Elders: The Shepherding Model, Part 2

ShepherdExternal focus

If the elders delegate enough of the other work, they may well find themselves with enough time to focus on shepherding families and individual members. And if this is the Spirit’s leading, it’s a plan many congregations are very happy with.

But the last thing the local congregation needs is to be focused on itself. Of course, the congregation should care for each other and mend hurts — but this cannot be the focus. The congregation cannot truly be about God’s mission unless it’s going into all the world — and the mission of God to a lost and hurting world must be the most important thing.

Think of the church as God’s army. An army needs hospitals for its sick. It needs USO programs for relaxation. It needs generous counseling programs. But if the army ever thinks it’s about providing hospital care and USO programs for its members, it’s no longer an army at all. The army has to be about defeating the enemy, and the hospitals and counselors help the army stay fit enough to be in the battlefied. The soldiers volunteered to be in the army to take the battle to the enemy, and the army should equip them do just that.

Now, if the elders are almost entirely inwardly focused in terms of what they do, there’s a very serious risk that the church will follow their shepherds and be just as inwardly focused in what they do. Some preachers are licensed counselors. The army desperately needs counselors, but it’d better have a some generals at the top. Someone has to train, equip, and send the troops into battle. The army has to be, first and foremost, an army.

Rules vs. Spirit

Now, there are those among us — progressives and conservatives — who look for laws. But there are few laws here — but some very important principles that have to be read in light of what we know about the Holy Spirit. The Spirit gives gifts, and he gives different gifts to different people.

So here’s the bottom line to me —

A. There is no such doctrine as “elders are to be prayer warriors and let the staff run the church.” It’s not in the Bible. Some ministers (and elders) take this as an article of faith, but it’s not a biblical mandate. I think it’s partly an over-reaction to distant, overlording elderships. But the elders may not abdicate their scriptural duties.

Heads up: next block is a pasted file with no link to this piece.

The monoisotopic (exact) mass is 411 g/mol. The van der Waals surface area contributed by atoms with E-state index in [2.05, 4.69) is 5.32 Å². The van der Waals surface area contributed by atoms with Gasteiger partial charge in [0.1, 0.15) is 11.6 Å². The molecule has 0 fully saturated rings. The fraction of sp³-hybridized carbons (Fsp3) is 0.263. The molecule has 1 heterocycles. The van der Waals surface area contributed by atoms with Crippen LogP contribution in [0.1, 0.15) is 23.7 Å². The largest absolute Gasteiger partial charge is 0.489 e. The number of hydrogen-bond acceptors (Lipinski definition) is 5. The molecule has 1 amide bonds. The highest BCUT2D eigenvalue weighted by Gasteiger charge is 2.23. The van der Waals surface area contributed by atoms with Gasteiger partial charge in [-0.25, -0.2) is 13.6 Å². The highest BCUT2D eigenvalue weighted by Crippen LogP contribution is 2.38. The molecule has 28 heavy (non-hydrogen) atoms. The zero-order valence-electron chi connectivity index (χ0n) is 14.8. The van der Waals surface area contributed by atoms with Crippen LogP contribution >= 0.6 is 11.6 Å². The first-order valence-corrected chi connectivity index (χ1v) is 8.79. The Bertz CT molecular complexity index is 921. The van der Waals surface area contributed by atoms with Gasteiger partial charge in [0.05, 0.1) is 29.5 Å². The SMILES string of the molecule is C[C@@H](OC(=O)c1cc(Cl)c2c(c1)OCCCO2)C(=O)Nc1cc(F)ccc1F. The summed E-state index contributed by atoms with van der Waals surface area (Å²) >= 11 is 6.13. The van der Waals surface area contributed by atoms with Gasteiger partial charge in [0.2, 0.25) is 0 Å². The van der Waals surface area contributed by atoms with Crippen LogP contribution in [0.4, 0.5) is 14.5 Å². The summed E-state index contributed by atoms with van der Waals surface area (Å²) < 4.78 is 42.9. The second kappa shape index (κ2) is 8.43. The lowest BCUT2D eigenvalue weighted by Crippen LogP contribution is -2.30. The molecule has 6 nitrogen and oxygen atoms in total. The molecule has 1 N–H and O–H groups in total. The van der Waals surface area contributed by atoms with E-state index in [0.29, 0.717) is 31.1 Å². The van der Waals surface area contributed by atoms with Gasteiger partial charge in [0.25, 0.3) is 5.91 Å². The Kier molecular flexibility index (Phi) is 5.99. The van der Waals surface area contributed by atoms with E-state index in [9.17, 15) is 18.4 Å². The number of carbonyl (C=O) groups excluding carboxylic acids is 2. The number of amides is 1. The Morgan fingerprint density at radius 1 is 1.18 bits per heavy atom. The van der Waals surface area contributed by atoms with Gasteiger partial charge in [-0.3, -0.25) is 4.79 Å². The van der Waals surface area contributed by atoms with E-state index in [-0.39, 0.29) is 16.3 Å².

B. Most megachurches — churches of over 2,000 members — are pastor led. Many have elderships, but the pastor is the central leader. In fact, it’s hard for an elder-led church to grow larger than a group of part-time volunteers can take it. Churches of Christ aren’t producing many megachurches.

C. And yet, few preachers are gifted to lead a large church in as the pastor of a megachurch does. After all, we normally hire a minister from outside, and we usually hire based on preaching talent, not administrative skills. And it’s unusual for administrative gifts and speaking gifts to be in the same person. It happens — but you can hardly assume that a great preacher knows how to lead a church by himself.

D. The plea is often for the paid staff to lead the church rather than the elders, and yet many of the staff will be quite young, quite inexperienced, and not that knowledgeable about that particular church — because they may have been only newly hired.

E. Then again, not many eldersships are gifted to lead a large church. Fewer still are trained for the task. You see, the organizational structure isn’t really the cure.

Rather than pushing for the latest fashion in organizational structures —

I. Follow the Spirit’s lead. Where are the gifts of management, oversight, counseling, mentoring, teaching, wisdom, and knowledge? Who can best lead the church — not defined by position but by gifts?

II. If the Spirit has given the necessary gifts to the preacher and staff, the elders may scripturally delegate to them such level of oversight as they find appropriate — provided they don’t abdicate their oversight responsibility. They can delegate, but they can’t not be overseers. (Double negative is intentional.) Delegation is scriptural and often wise. Abdication is not.

III. If the elders want to delegate some or all administrative oversight to the staff, some of the elders will need to remain involved, and the usual solution is an administrative committee consisting of elders and some staff members, ultimately subject to the entire eldership.

IV. Do not rotate elders in a misplaced sense of fairness. This is not a democracy — it’s a gift-ocracy. The men who sit on the committee are determined by gifts, not luck of the draw. And men working outside their giftedness will be miserable.

V. If your church doesn’t have a Rick Warren — a 15-talent man — the solution isn’t to run an ad for a new preacher. The solution is for the elders and staff to become so unified that they make up a 15-talent leadership team together.

VI. Even in a church where the administrative oversight isn’t delegated, I think the elders should normally include the preacher in their deliberations and treat him as a virtual peer — although not an elder. After all, the chuch can’t serve two masters, and so the elders and ministers have to be of one heart and one mind — and that requires time spent together. There is no other way to do that.

Ministers are often doers who hate meetings. They are often busy. And they need to get over it, learn patience, cancel something, and cherish the opportunity to share their ministries and lives with the elders so that the church can have a single vision and unified leadership.

VII. The elders always carry the ultimate responsibility and so the final authority, but wise elders delegate as much as they can and no more than they can. In my church, the elders don’t do budgeting except very rarely. We don’t run small groups or adult ed. We do keep up with what’s going on and set broad goals. But occasionally we step in and change the direction of a program, not because it was badly run but because the church’s needs have changed.

VIII. We spend a lot of time with the ministers on visioning — not just for the church but working with individual ministries to set a framework for how each ministry will serve the church’s overall goals and making sure it all fits together.